Visual System Integrator: Getting Started Guide


This document will describe how to create a simple system using Visual System Integrator. The document assumes that VSI is installed, please follow instructions at to install the product. In this document, we will describe how to build a Zynq 7000 based system.


The Visual System Integrator (VSI) has two canvases:

  • Platform Canvas

  • System Canvas

The system design process in VSI begins by creating a platform. The platform consists of one or more “Execution context”. An “Execution Context” is defined as an entity in which a Hardware (RTL) or a Software (C,C++,Java) block can be placed for execution. The “Platform” defines the “Execution Contexts” that will be used in this System and how they are connected. VSI currently supports the following “Execution Contexts”:

  • Software

    • X86

    • ARM-32 bit

    • ARM-64 bit

    • ARM-Cortex-R5

  • Hardware

    • All Xilinx FPGAs supported by Vivado

    • Simulator (XSIM, Modelsim)

For Hardware Contexts blocks / interfaces that require timing/location constraints must be placed in the “Execution Context”.

Work Flow

Figure 1 shows the “Work Flow” when using VSI. The user starts by Creating a platform or Importing an existing platform. Once the Platform is Created/Imported the user then “Compiles” the platform. The next step is to create the “Application System” canvas and import the Platform definition. The application development involves importing RTL or C/C++/Java blocks of code with well-defined interfaces and connecting these interfaces to form the Dataflow graph of the Application System. The VSI System Compiler and the VSI Runtime will move the data between these blocks as they execute in their assigned “execution contexts”. With some restrictions, the blocks can be moved between “Execution Contexts”. Once the application system is developed the user can “Generate System” , the VSI System Compiler will generate Vivado IPI Projects (for Hardware Contexts) and CMake based projects (for Software Contexts); there are no restrictions to the number of “Execution Contexts” in the system.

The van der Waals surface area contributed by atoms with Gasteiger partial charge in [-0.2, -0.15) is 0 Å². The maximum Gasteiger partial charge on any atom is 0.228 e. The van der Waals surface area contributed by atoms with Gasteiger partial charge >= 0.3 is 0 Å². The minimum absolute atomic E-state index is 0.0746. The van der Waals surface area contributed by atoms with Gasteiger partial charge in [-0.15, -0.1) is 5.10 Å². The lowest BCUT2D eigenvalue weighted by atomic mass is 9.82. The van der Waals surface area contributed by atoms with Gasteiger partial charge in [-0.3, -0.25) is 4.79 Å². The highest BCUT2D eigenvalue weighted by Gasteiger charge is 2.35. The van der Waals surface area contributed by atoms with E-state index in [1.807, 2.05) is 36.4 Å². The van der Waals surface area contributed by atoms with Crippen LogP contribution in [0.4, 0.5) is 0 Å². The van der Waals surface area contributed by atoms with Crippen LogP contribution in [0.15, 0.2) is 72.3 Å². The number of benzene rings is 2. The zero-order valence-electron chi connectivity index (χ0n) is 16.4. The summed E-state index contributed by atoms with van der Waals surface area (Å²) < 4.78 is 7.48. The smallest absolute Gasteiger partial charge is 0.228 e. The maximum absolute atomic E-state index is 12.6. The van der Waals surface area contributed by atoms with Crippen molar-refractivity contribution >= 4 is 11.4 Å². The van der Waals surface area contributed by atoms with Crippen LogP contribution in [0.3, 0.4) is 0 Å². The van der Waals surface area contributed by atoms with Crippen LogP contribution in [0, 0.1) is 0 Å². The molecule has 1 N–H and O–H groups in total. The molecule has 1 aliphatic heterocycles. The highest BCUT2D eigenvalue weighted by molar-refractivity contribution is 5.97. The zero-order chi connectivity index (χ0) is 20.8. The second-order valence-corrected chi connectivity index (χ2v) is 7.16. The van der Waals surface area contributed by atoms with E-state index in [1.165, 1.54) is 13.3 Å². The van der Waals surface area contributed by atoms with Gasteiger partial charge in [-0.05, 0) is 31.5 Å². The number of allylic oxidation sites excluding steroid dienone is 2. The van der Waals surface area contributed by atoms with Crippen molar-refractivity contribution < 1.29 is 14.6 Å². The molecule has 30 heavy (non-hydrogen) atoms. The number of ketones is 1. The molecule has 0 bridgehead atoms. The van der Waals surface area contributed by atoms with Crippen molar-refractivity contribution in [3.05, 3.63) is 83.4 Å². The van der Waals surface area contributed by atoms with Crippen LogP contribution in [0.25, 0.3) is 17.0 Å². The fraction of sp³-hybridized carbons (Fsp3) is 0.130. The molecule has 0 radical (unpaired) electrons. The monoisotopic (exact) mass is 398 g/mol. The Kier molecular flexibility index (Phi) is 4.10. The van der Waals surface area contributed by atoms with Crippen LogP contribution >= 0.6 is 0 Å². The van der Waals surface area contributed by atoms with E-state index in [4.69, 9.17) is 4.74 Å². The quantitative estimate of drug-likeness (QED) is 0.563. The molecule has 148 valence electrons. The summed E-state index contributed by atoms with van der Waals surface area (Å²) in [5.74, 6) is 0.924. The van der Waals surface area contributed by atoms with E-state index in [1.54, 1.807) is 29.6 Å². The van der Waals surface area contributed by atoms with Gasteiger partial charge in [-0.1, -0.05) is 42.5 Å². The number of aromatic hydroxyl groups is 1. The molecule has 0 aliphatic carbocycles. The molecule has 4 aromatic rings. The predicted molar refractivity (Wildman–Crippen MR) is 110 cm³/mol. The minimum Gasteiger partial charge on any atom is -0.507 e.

../_images/Visual_System_Integrator:Work_Flow.pngalt text

start the vsi software


${VSI_INSTALL} – path to VSI installation

HOST_TYPE – linux.x86_64 | windows.x86_64

Now you can Create A New Project or continue with this guide to import an existing example.


In this guide we will import an existing platform.

Import Existing platform

Quick Start –> Open Example Project…

../_images/open_example_project.pngalt text

Choose a name, location, and a default Xilinx board for your project. Then choose zynq from platform_list.

../_images/choose_example_type.pngalt text